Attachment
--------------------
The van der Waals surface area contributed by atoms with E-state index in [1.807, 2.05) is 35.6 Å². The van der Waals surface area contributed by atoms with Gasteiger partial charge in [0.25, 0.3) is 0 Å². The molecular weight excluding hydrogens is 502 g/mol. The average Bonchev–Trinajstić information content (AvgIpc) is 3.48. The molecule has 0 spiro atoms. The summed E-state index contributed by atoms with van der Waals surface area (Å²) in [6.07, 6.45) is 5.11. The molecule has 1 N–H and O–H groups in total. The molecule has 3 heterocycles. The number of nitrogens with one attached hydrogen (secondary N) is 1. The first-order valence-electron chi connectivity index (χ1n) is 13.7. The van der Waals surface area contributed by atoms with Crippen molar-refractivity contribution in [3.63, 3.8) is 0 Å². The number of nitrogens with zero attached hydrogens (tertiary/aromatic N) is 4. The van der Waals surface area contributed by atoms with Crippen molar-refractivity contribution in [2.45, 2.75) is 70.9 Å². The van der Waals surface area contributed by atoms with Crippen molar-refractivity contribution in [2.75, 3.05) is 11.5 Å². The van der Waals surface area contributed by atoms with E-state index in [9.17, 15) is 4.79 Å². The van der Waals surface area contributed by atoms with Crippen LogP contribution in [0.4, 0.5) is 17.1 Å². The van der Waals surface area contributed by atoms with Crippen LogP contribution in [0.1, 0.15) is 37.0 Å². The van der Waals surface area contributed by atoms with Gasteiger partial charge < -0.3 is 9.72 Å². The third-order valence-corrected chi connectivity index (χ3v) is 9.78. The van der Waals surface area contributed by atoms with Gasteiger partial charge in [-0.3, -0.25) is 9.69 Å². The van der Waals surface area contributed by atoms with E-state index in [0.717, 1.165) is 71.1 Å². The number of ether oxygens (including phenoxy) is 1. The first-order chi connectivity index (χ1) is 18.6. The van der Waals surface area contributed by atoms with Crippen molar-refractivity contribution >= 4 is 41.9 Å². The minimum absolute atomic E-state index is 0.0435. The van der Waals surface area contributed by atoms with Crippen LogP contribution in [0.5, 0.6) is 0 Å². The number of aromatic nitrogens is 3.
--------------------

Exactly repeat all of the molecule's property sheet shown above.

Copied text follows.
The van der Waals surface area contributed by atoms with E-state index in [1.807, 2.05) is 35.6 Å². The van der Waals surface area contributed by atoms with Gasteiger partial charge in [0.25, 0.3) is 0 Å². The molecular weight excluding hydrogens is 502 g/mol. The average Bonchev–Trinajstić information content (AvgIpc) is 3.48. The molecule has 0 spiro atoms. The summed E-state index contributed by atoms with van der Waals surface area (Å²) in [6.07, 6.45) is 5.11. The molecule has 1 N–H and O–H groups in total. The molecule has 3 heterocycles. The number of nitrogens with one attached hydrogen (secondary N) is 1. The first-order valence-electron chi connectivity index (χ1n) is 13.7. The van der Waals surface area contributed by atoms with Crippen molar-refractivity contribution in [3.63, 3.8) is 0 Å². The number of nitrogens with zero attached hydrogens (tertiary/aromatic N) is 4. The van der Waals surface area contributed by atoms with Crippen molar-refractivity contribution in [2.45, 2.75) is 70.9 Å². The van der Waals surface area contributed by atoms with Crippen molar-refractivity contribution in [2.75, 3.05) is 11.5 Å². The van der Waals surface area contributed by atoms with E-state index in [9.17, 15) is 4.79 Å². The van der Waals surface area contributed by atoms with Crippen LogP contribution in [0.4, 0.5) is 17.1 Å². The van der Waals surface area contributed by atoms with Crippen LogP contribution in [0.1, 0.15) is 37.0 Å². The van der Waals surface area contributed by atoms with Gasteiger partial charge < -0.3 is 9.72 Å². The third-order valence-corrected chi connectivity index (χ3v) is 9.78. The van der Waals surface area contributed by atoms with Gasteiger partial charge in [-0.3, -0.25) is 9.69 Å². The van der Waals surface area contributed by atoms with E-state index in [0.717, 1.165) is 71.1 Å². The number of ether oxygens (including phenoxy) is 1. The first-order chi connectivity index (χ1) is 18.6. The van der Waals surface area contributed by atoms with Crippen molar-refractivity contribution >= 4 is 41.9 Å². The minimum absolute atomic E-state index is 0.0435. The van der Waals surface area contributed by atoms with Crippen LogP contribution in [0.5, 0.6) is 0 Å². The number of aromatic nitrogens is 3.